While Japan’s third largest city, Osaka, waits anxiously to find out if its bid to host the world Expo 2025 will be successful, it is pressing ahead with ambitious urban regeneration projects that stand to benefit the city whether it wins the bid or not. Osaka is among three finalists — the others being Baku and Ekaterinburg — that are in the running, and a decision is to be announced in November 2018.
A city of 2.7 million people, Osaka is located in the Kansai region in the central part of Japan, 2.5 hours by bullet train from Tokyo. Though ranked third by population, Osaka’s economy is Japan’s second largest, with a gross regional product of $160bn.
Located close to the sightseeing hubs of Kyoto, Nara and Kobe, Osaka is coming into its own as a tourism destination with the number of overseas visitors increasing more than five times in the past five years, according to local authorities. The New York Times named the city as one the top “52 places to visit in 2017”. Some 11 million people took the advice in 2017, drawn by the city’s rich gastronomic culture, sights such as Osaka Castle, and theme park Universal Studios Japan. Known as an “aqua metropolis”, Osaka’s downtown is surrounded by rivers and it also has a bay area. Rivers and canals make up more than 10% of Osaka’s total area.
Historically a commercial trading hub, the city centre is seeing a resurgence. Though the overall metro population remains stable, the number of residents in downtown Osaka is increasing. Several large-scale urban development projects are underway to cater to this shift and boost the city’s status as a business destination and knowledge hub.
The Umekita development project, centred around Osaka rail station, is now in its second phase. The northern area of Osaka station, commonly called Umekita, was previously used as a freight terminal and is considered the last prime land available in Osaka to develop. As part of phase one of the development scheme, Grand Front Osaka — a multi-purpose complex consisting of a convention centre, a hotel, offices, commercial facilities, apartments and a so-called “Knowledge Capital” — opened in April 2013. The Knowledge Capital is designed as a centre for creating innovative new technologies and services and will be further developed in phase two of the Umekita development project.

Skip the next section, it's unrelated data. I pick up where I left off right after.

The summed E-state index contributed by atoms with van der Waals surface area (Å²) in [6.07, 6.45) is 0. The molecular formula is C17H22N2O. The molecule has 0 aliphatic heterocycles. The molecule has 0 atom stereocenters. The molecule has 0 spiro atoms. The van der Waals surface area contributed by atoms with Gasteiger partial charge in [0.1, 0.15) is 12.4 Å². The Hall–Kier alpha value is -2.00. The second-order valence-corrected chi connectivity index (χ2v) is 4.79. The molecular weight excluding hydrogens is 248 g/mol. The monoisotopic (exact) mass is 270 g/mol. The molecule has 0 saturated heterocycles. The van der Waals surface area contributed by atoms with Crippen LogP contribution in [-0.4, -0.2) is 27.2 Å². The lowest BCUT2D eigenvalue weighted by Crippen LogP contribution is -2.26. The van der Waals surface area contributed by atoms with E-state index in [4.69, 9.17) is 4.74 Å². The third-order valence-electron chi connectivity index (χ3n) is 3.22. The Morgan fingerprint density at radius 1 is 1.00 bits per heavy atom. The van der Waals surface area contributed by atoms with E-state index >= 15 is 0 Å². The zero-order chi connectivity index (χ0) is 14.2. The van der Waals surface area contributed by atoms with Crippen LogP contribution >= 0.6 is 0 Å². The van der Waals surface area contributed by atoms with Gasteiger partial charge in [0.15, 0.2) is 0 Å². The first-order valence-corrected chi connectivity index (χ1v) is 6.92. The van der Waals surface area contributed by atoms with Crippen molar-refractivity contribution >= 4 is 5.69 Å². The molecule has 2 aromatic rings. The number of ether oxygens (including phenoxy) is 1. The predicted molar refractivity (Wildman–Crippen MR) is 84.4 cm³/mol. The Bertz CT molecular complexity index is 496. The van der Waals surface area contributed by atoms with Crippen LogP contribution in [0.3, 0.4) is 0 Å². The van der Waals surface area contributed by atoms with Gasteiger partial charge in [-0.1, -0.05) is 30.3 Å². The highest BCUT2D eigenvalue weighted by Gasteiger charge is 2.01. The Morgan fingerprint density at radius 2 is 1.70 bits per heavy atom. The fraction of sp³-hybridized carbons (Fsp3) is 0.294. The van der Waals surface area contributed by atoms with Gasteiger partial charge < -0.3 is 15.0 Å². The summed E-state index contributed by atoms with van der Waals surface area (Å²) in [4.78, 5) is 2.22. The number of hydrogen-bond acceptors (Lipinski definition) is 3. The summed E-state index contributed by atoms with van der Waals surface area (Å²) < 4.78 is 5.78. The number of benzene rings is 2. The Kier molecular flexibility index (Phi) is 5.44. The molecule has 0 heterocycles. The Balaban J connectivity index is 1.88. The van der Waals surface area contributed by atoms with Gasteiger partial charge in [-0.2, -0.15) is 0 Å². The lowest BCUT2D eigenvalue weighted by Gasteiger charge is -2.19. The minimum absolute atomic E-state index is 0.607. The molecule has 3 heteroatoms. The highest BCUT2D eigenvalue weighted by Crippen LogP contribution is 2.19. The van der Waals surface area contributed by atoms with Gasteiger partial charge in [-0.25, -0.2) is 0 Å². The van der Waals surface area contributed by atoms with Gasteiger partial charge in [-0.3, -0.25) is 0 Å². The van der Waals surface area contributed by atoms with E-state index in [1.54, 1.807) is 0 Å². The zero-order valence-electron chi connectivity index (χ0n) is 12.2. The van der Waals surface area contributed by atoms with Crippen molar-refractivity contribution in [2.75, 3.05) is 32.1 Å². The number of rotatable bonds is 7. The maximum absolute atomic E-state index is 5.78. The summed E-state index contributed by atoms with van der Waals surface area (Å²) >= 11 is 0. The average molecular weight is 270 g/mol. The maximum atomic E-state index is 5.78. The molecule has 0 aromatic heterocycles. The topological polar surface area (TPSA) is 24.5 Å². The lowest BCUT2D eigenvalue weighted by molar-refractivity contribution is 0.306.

In 2013, city planners called for private-sector proposals for the second development zone in the Umekita area and chose 20 of them to feed into the community planning policies for this phase. The overarching objective for this zone is to the create a hub that combines green space with innovation. “Greenery will function as the catalyst to generate new products, services and businesses that [will help] realise an improved quality of life,” says Toshiyuki Usuda, chief of the city planning bureau of Osaka.
In December 2017, a call went out for a second batch of proposals, for the design, construction and operation of the site and its urban parks, due in May 2018. All development is slated to be completed by 2027.
Other signature projects for the city currently underway include the redevelopment of Nakanoshima into an art, culture, technology and science zone set to include a museum-complex zone and a global communication zone; and the development of Yumeshima, a 390-hectare man-made island near the Port of Osaka.
Meaning “dream island” in Japanese, Yumeshima is billed as a smart resort city and is the designated site of the Expo 2025 event should Osaka be chosen as the host city. There are also hopes of building an integrated resort with casino there by 2024, if legislative approval is granted by the Japanese diet (parliament). “We would like the Japanese government to designate our dream island Yumeshima as the site of an integrated resort. That is our dream,” says Mr Usuda.
Having such as a resort operational in six years’ time, followed by millions of visitors touching ashore for Expo would indeed by a dream come true for Osaka’s ambitious city planners.